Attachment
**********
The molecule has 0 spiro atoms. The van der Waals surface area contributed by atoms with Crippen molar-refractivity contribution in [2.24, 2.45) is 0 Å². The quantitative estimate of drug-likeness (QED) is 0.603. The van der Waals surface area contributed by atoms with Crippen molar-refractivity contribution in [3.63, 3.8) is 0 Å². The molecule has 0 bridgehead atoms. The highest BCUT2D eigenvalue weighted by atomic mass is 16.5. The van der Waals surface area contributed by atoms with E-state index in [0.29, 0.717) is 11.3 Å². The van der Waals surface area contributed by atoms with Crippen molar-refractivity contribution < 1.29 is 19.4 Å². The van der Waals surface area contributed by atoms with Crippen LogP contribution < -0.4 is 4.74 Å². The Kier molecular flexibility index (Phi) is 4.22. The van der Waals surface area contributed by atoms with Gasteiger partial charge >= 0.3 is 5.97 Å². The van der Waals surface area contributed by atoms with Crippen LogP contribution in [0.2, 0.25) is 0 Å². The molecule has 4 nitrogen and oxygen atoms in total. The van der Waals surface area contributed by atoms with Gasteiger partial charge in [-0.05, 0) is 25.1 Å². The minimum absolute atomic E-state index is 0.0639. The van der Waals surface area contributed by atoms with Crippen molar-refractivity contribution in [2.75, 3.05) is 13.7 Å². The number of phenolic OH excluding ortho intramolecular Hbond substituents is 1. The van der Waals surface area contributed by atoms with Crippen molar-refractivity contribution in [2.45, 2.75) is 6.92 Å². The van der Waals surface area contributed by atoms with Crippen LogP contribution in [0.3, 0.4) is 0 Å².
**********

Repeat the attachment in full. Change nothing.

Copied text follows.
The molecule has 0 spiro atoms. The van der Waals surface area contributed by atoms with Crippen molar-refractivity contribution in [2.24, 2.45) is 0 Å². The quantitative estimate of drug-likeness (QED) is 0.603. The van der Waals surface area contributed by atoms with Crippen molar-refractivity contribution in [3.63, 3.8) is 0 Å². The molecule has 0 bridgehead atoms. The highest BCUT2D eigenvalue weighted by atomic mass is 16.5. The van der Waals surface area contributed by atoms with E-state index in [0.29, 0.717) is 11.3 Å². The van der Waals surface area contributed by atoms with Crippen molar-refractivity contribution < 1.29 is 19.4 Å². The van der Waals surface area contributed by atoms with Crippen LogP contribution < -0.4 is 4.74 Å². The Kier molecular flexibility index (Phi) is 4.22. The van der Waals surface area contributed by atoms with Gasteiger partial charge >= 0.3 is 5.97 Å². The van der Waals surface area contributed by atoms with Crippen LogP contribution in [0.2, 0.25) is 0 Å². The molecule has 4 nitrogen and oxygen atoms in total. The van der Waals surface area contributed by atoms with Gasteiger partial charge in [-0.05, 0) is 25.1 Å². The minimum absolute atomic E-state index is 0.0639. The van der Waals surface area contributed by atoms with Crippen molar-refractivity contribution in [2.75, 3.05) is 13.7 Å². The number of phenolic OH excluding ortho intramolecular Hbond substituents is 1. The van der Waals surface area contributed by atoms with Crippen molar-refractivity contribution in [2.45, 2.75) is 6.92 Å². The van der Waals surface area contributed by atoms with Crippen LogP contribution in [0.3, 0.4) is 0 Å².